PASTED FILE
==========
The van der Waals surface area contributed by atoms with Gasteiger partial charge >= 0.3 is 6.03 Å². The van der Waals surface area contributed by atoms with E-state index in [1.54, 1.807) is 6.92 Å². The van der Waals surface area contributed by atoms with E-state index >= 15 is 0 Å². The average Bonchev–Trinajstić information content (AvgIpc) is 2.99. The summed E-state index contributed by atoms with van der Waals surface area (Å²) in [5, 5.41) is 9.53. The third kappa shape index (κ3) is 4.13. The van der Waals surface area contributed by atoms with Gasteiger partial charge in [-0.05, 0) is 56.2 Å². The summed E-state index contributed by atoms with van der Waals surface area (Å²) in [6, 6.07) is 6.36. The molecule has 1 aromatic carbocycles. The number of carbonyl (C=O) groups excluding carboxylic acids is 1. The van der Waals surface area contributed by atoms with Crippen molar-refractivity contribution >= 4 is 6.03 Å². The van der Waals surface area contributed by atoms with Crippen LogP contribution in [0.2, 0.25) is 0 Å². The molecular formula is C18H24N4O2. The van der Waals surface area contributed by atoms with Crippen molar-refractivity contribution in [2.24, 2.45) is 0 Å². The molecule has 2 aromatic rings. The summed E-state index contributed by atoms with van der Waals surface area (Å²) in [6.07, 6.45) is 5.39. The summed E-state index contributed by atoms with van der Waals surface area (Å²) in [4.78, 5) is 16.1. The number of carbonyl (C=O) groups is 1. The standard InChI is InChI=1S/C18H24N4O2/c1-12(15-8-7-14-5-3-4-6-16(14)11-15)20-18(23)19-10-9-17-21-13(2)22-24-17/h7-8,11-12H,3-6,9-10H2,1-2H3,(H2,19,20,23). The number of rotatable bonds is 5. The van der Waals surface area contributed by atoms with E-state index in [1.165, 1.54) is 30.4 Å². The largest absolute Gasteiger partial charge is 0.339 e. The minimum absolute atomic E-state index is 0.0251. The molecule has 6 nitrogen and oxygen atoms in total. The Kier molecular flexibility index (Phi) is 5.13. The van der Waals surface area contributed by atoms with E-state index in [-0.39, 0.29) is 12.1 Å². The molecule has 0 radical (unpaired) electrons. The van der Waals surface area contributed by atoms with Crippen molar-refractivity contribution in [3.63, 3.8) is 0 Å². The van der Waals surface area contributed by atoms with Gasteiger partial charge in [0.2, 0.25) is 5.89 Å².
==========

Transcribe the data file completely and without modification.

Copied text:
The van der Waals surface area contributed by atoms with Gasteiger partial charge >= 0.3 is 6.03 Å². The van der Waals surface area contributed by atoms with E-state index in [1.54, 1.807) is 6.92 Å². The van der Waals surface area contributed by atoms with E-state index >= 15 is 0 Å². The average Bonchev–Trinajstić information content (AvgIpc) is 2.99. The summed E-state index contributed by atoms with van der Waals surface area (Å²) in [5, 5.41) is 9.53. The third kappa shape index (κ3) is 4.13. The van der Waals surface area contributed by atoms with Gasteiger partial charge in [-0.05, 0) is 56.2 Å². The summed E-state index contributed by atoms with van der Waals surface area (Å²) in [6, 6.07) is 6.36. The molecule has 1 aromatic carbocycles. The number of carbonyl (C=O) groups excluding carboxylic acids is 1. The van der Waals surface area contributed by atoms with Crippen molar-refractivity contribution >= 4 is 6.03 Å². The van der Waals surface area contributed by atoms with Crippen LogP contribution in [0.2, 0.25) is 0 Å². The molecular formula is C18H24N4O2. The van der Waals surface area contributed by atoms with Crippen molar-refractivity contribution in [2.24, 2.45) is 0 Å². The molecule has 2 aromatic rings. The summed E-state index contributed by atoms with van der Waals surface area (Å²) in [6.07, 6.45) is 5.39. The summed E-state index contributed by atoms with van der Waals surface area (Å²) in [4.78, 5) is 16.1. The number of carbonyl (C=O) groups is 1. The standard InChI is InChI=1S/C18H24N4O2/c1-12(15-8-7-14-5-3-4-6-16(14)11-15)20-18(23)19-10-9-17-21-13(2)22-24-17/h7-8,11-12H,3-6,9-10H2,1-2H3,(H2,19,20,23). The number of rotatable bonds is 5. The van der Waals surface area contributed by atoms with E-state index in [1.165, 1.54) is 30.4 Å². The largest absolute Gasteiger partial charge is 0.339 e. The minimum absolute atomic E-state index is 0.0251. The molecule has 6 nitrogen and oxygen atoms in total. The Kier molecular flexibility index (Phi) is 5.13. The van der Waals surface area contributed by atoms with E-state index in [-0.39, 0.29) is 12.1 Å². The molecule has 0 radical (unpaired) electrons. The van der Waals surface area contributed by atoms with Crippen molar-refractivity contribution in [3.63, 3.8) is 0 Å². The van der Waals surface area contributed by atoms with Gasteiger partial charge in [0.2, 0.25) is 5.89 Å².